I was fortunate to have had an opportunity to grow this plant in the garden at my old house It did ok for about 2 years but I don't think the growing conditions were great, seems like it prefers cooler weather and possibly a higher elevation to really thrive. I had a friend who used to burn the root for cleansing and protection, as I recall, it wasn't the best smelling, though that may be the protective quality.
It is known as the women's herb, in that it assists in regulating the reproduction system and the aches and pains that go along with that. In Chinese medicine angelica sinensis, is dong quai.
Angelica is in the Family, Apiceaea, and there are many varieties across the globe. They contain furanocoumarins in which coumadin is derived, although some varieties can cause photo toxicity due to furanocoumarin. Hog parsnip can cause a bad rash if you brush against it and Angelica can resemble the deadly Hemlock, so before you rush out and pick some, know your plant. Another well known cousin is celery. Almost all of the plants in this family look similar, especially in their flowers.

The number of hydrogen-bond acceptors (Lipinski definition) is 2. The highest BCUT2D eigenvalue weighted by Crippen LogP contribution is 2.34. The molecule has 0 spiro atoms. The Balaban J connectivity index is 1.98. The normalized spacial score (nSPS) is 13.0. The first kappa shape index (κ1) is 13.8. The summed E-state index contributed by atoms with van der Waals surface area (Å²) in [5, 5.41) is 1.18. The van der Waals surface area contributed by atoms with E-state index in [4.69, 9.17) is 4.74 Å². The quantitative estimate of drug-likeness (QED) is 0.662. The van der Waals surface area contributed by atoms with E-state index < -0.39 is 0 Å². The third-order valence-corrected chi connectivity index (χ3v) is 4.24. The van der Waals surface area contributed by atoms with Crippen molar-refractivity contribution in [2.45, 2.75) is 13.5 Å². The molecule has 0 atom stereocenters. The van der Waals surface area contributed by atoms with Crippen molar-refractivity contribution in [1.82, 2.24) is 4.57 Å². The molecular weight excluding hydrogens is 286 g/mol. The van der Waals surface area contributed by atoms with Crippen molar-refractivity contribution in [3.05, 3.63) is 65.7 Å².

ANGELICA SYLVESTRIS =angelica
From Wikipedia https://en.m.wikipedia.org/wiki/Angelica
The small stalks are slightly curved like celery.
The one used more commonly and the one I had planted was Angelica archangelica
. No doubt named after angels.
BEWARE of POISONOUS RELATIVES
For more info on lookalikes
see this link....
CONUIUM MACULATUM =Poison hemlock
From Wikipedia https://en.m.wikipedia.org/wiki/Conium_maculatum
The stalks have purple specks, and a bad fragrance.
Leaves are fernlike
HERACLEUM MANTEGAZZIANUM =giant hogweed
From Wikipedia https://en.m.wikipedia.org/wiki/Heracle ... egazzianum
The leaves are much fuller that other family members
Blessed be the herbs